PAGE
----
Small businesses see reasons to be cheerful in 2017, but downside risks to the economy remain.
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Confidence appears to have returned to the UK’s small business sector, as figures from a respected lobby group show optimism hitting levels not seen since before June’s referendum on EU membership.
The Federation of Small Businesses (FSB) published figures showing that net confidence – the balance of businesses confident in the future against those who are not – moved into positive territory in the final three months of 2016.
Its Small Business Index registered a balance of 8.5, up from minus 2.9 in the previous quarter, which came in the immediate aftermath of the UK’s decision to leave the EU.
The figure is a fraction lower than the 8.6 registered before the referendum. The FSB said it meant small firms were upbeat about their prospects in 2017.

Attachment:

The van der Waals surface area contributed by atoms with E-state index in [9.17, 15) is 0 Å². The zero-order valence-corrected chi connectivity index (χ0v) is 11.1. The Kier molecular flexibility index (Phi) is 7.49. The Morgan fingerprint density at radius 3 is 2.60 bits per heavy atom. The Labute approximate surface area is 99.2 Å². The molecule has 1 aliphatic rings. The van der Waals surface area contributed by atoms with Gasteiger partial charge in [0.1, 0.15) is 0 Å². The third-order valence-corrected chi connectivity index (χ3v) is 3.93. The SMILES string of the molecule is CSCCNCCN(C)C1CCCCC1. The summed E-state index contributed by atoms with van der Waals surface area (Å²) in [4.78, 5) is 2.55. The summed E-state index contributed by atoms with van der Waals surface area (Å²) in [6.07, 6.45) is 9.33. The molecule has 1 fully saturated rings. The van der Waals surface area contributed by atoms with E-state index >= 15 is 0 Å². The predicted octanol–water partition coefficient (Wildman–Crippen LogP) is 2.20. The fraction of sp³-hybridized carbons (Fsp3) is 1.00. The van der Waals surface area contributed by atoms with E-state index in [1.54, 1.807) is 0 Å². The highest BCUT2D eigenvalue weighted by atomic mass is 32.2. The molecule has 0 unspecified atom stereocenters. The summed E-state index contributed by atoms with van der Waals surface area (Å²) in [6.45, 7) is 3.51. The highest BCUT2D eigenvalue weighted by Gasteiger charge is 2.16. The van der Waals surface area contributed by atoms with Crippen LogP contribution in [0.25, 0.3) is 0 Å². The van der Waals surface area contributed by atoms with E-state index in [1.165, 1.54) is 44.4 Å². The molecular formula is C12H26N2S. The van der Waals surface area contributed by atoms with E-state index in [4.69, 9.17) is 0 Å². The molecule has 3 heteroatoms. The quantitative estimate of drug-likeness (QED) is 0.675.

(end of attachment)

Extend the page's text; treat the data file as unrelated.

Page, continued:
The group also reported job creation up for the second consecutive quarter, but it warned that investment intentions had cooled because key business costs continue to rise.
The dwindling value of the British pound, which slipped again this week on the back of fears of a “hard Brexit”, is lumping pressure on costs – and therefore profit margins.
FSB national chairman Mike Cherry said this was cause for the Bank of England to continue its policy of holding interest rates at a historical low of 0.25%.
“Despite the overall positive picture, our members still face many challenges as rising costs squeeze margins even further,” he said.
“The falling pound is driving up the price of imports and rising oil prices are being reflected in higher fuel costs. These inflationary pressures and price competition are hitting the bottom line hard with the majority of small firms seeing their profits continue to fall.”
According to the report, 28% of small businesses said exchange rates were the main cause of cost inflation compared to just 5.4% this time last year.
It also revealed a marked increase in businesses expecting to consolidate and stay the same size in 2017, as opposed to going for growth.